2. The rites performed before a child is born are intended for the birth of a male child (niseka, pumsavana, simanta). Does it mean, as present-day reformers and women’s libbers say, that Hindu women were downgraded and kept in darkness?
  3. What reason did I mention for the fourth varna not having to perform many of the samskaras?

That these were not necessary considering their vocations and the fact that they can work for the welfare of the world without the physical and mental benefits to be derived from the samskaras. If they also spend their time in Vedic learning and in sacrifices, what will happen to their duties? So most of the samskaras are not necessary for them. They reach the desire goal without these rites by carrying out their duties.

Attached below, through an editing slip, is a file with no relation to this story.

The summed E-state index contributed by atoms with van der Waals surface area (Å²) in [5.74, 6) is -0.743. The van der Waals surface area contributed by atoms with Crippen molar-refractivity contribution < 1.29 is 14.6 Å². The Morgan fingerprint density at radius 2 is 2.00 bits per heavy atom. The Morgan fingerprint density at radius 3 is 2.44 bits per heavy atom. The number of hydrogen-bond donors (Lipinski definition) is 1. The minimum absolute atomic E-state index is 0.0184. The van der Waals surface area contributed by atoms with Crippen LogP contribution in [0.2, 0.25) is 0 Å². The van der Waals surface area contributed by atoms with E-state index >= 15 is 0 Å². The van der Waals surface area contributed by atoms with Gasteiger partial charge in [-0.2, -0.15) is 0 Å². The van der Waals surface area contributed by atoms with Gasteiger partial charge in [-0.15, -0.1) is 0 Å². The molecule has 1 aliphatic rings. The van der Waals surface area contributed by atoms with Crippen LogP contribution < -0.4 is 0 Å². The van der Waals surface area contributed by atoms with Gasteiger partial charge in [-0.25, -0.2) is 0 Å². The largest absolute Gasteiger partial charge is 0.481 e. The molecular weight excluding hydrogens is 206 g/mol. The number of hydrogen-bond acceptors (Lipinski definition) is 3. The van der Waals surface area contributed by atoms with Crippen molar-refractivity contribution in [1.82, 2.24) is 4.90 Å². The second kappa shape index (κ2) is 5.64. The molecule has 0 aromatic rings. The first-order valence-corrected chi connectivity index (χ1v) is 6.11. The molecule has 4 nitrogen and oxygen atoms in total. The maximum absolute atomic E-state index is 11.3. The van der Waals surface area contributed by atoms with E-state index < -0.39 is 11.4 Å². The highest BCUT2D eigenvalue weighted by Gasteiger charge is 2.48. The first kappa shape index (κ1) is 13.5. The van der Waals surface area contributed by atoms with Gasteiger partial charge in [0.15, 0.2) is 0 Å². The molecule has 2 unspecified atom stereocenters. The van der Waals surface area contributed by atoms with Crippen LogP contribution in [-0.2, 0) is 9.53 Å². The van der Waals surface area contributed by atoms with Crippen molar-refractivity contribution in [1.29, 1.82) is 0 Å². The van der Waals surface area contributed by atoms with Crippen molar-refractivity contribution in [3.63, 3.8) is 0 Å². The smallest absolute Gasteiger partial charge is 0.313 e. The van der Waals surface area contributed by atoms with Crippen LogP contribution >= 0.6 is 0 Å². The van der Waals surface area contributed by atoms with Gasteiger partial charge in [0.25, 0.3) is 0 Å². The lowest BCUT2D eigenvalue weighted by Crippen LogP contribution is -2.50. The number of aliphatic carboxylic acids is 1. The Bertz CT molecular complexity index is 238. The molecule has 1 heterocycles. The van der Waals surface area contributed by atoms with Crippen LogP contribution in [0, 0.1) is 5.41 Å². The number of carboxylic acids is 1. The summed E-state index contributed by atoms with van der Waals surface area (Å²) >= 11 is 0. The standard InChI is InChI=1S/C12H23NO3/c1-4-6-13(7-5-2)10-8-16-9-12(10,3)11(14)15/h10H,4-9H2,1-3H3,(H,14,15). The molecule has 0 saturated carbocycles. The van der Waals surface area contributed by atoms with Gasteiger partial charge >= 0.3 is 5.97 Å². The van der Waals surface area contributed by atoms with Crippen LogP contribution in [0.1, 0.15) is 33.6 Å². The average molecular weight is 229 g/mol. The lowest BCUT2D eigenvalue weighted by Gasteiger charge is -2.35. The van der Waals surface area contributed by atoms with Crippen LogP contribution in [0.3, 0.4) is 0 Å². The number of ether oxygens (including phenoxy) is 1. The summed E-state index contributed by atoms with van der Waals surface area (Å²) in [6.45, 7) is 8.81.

“Svakarmana tam abhyarcya siddhim vindati manavah“, so says the Gita. I have spoken to you about this earlier.

Just as society is divided according to occupations and the samskaras are correspondingly different, so too there are differences between men and women in domestic life. Running a household means different types of work, cooking, keeping the house clean, bringing up the children, etc. By nature women can do these chores better than men. If they also take an active part in rituals, what will happen to such work? Each by serving her husband and by looking after her household becomes inwardly pure.

In truth three is no disparity between men and women, nor are women discriminated

against as present-day reformers allege.

Work is divided for the proper maintenance not only of the home but the nation on the whole; and care has been taken not to have any duplication.